Jordan: Was it difficult to attempt to depict Einstein as a relatable character despite his unimaginable intelligence?
Mathias: Einstein was incredibly intelligent when it came to nature, physics and science. Though his emotional intelligence was lacking. When it came to interpersonal relationships he trampled through his life like a bull in a china shop. He is a flawed character who had many personal challenges. He was constantly under pressure due to factors like his complicated relationship with his father, or his inability conforming to society, or being a Jewish celebrity in Germany during the rise of the Nazis. With all these challenges I find him very relatable.
Jordan: What is the relationship between cinematographer and director? How do the director’s ideas affect your filming?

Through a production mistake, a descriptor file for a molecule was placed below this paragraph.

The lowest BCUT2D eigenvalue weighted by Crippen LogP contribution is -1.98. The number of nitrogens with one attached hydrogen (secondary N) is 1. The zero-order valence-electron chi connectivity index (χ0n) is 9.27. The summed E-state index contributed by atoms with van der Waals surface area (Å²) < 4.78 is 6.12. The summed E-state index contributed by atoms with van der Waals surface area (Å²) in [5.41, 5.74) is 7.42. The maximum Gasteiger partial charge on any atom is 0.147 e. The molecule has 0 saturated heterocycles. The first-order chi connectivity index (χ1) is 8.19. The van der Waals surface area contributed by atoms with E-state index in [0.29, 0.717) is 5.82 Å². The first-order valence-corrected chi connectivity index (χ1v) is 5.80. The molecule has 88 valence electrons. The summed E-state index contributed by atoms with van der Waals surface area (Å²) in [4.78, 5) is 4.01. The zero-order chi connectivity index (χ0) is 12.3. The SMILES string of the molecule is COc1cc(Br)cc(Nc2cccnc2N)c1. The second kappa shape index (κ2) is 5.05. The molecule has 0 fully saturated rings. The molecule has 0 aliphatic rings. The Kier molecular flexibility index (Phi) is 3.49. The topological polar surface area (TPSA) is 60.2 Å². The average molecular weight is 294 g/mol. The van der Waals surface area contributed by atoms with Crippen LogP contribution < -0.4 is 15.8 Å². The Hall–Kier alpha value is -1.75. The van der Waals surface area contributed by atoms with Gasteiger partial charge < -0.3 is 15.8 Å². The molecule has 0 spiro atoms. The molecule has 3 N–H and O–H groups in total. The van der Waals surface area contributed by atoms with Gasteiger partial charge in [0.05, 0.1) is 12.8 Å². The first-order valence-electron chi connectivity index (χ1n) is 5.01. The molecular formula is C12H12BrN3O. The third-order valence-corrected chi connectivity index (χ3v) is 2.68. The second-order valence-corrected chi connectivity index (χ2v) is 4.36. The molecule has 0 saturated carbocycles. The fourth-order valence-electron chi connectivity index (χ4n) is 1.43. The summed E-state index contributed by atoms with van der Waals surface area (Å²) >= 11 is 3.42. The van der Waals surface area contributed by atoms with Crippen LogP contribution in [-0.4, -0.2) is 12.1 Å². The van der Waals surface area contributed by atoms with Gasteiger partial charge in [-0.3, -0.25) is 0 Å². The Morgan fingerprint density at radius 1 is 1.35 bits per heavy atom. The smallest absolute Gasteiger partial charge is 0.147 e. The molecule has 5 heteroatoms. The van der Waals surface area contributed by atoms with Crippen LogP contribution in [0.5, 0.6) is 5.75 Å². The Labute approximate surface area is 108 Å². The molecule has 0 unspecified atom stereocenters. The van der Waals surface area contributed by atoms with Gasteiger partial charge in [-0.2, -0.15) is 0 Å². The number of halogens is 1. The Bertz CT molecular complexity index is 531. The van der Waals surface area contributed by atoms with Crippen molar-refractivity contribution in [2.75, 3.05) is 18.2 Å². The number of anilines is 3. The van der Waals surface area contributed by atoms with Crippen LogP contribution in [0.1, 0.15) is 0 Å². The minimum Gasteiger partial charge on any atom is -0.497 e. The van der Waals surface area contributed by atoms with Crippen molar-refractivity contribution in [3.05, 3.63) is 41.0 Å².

Mathias: In TV series, the director/DP relationship is different than in feature films. One part of being the DP on a series is to help establish a look and visual recipe for the show with the Producing Director, in this case Ron. Then the DP must protect that recipe and apply it throughout the season, so the show ends up being one cohesive piece. The collaboration with individual directors therefor requires a dialogue which determines how the directors ideas can be expressed, while using the visual storytelling tools that have been initially established for the show.
Jordan: How did you and Ron Howard work together?